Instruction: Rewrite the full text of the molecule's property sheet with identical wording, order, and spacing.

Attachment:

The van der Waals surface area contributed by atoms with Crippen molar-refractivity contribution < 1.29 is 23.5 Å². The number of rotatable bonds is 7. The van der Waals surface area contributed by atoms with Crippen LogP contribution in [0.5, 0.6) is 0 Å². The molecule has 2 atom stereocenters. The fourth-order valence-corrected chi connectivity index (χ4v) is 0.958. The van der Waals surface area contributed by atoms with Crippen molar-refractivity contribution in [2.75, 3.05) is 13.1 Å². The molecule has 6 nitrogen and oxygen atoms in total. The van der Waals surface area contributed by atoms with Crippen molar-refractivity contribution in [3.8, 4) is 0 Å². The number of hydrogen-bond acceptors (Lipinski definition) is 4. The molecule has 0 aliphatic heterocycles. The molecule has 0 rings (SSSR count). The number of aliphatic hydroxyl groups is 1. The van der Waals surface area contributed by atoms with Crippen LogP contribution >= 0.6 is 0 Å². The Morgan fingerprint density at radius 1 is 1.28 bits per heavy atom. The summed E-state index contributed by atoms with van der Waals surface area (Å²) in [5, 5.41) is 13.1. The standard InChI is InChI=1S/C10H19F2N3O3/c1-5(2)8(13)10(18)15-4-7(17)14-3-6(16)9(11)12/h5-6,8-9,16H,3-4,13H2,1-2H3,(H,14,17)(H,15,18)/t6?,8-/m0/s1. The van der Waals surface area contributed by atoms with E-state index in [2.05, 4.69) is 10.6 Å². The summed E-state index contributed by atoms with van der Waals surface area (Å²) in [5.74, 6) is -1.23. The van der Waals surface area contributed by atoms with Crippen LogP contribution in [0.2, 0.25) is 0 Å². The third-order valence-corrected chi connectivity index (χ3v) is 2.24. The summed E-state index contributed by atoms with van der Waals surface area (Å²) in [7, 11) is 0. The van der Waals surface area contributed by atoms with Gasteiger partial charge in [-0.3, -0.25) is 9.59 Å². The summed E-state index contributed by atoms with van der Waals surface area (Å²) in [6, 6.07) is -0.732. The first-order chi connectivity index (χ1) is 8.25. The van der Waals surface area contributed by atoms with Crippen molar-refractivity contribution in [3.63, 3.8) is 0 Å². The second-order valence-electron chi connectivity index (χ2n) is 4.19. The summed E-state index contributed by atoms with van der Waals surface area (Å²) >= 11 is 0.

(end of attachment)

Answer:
The van der Waals surface area contributed by atoms with Crippen molar-refractivity contribution < 1.29 is 23.5 Å². The number of rotatable bonds is 7. The van der Waals surface area contributed by atoms with Crippen LogP contribution in [0.5, 0.6) is 0 Å². The molecule has 2 atom stereocenters. The fourth-order valence-corrected chi connectivity index (χ4v) is 0.958. The van der Waals surface area contributed by atoms with Crippen molar-refractivity contribution in [2.75, 3.05) is 13.1 Å². The molecule has 6 nitrogen and oxygen atoms in total. The van der Waals surface area contributed by atoms with Crippen molar-refractivity contribution in [3.8, 4) is 0 Å². The number of hydrogen-bond acceptors (Lipinski definition) is 4. The molecule has 0 aliphatic heterocycles. The molecule has 0 rings (SSSR count). The number of aliphatic hydroxyl groups is 1. The van der Waals surface area contributed by atoms with Crippen LogP contribution >= 0.6 is 0 Å². The Morgan fingerprint density at radius 1 is 1.28 bits per heavy atom. The summed E-state index contributed by atoms with van der Waals surface area (Å²) in [5, 5.41) is 13.1. The standard InChI is InChI=1S/C10H19F2N3O3/c1-5(2)8(13)10(18)15-4-7(17)14-3-6(16)9(11)12/h5-6,8-9,16H,3-4,13H2,1-2H3,(H,14,17)(H,15,18)/t6?,8-/m0/s1. The van der Waals surface area contributed by atoms with E-state index in [2.05, 4.69) is 10.6 Å². The summed E-state index contributed by atoms with van der Waals surface area (Å²) in [5.74, 6) is -1.23. The van der Waals surface area contributed by atoms with Crippen LogP contribution in [0.2, 0.25) is 0 Å². The third-order valence-corrected chi connectivity index (χ3v) is 2.24. The summed E-state index contributed by atoms with van der Waals surface area (Å²) in [7, 11) is 0. The van der Waals surface area contributed by atoms with Gasteiger partial charge in [-0.3, -0.25) is 9.59 Å². The summed E-state index contributed by atoms with van der Waals surface area (Å²) in [6, 6.07) is -0.732. The first-order chi connectivity index (χ1) is 8.25. The van der Waals surface area contributed by atoms with Crippen molar-refractivity contribution in [3.63, 3.8) is 0 Å². The second-order valence-electron chi connectivity index (χ2n) is 4.19. The summed E-state index contributed by atoms with van der Waals surface area (Å²) >= 11 is 0.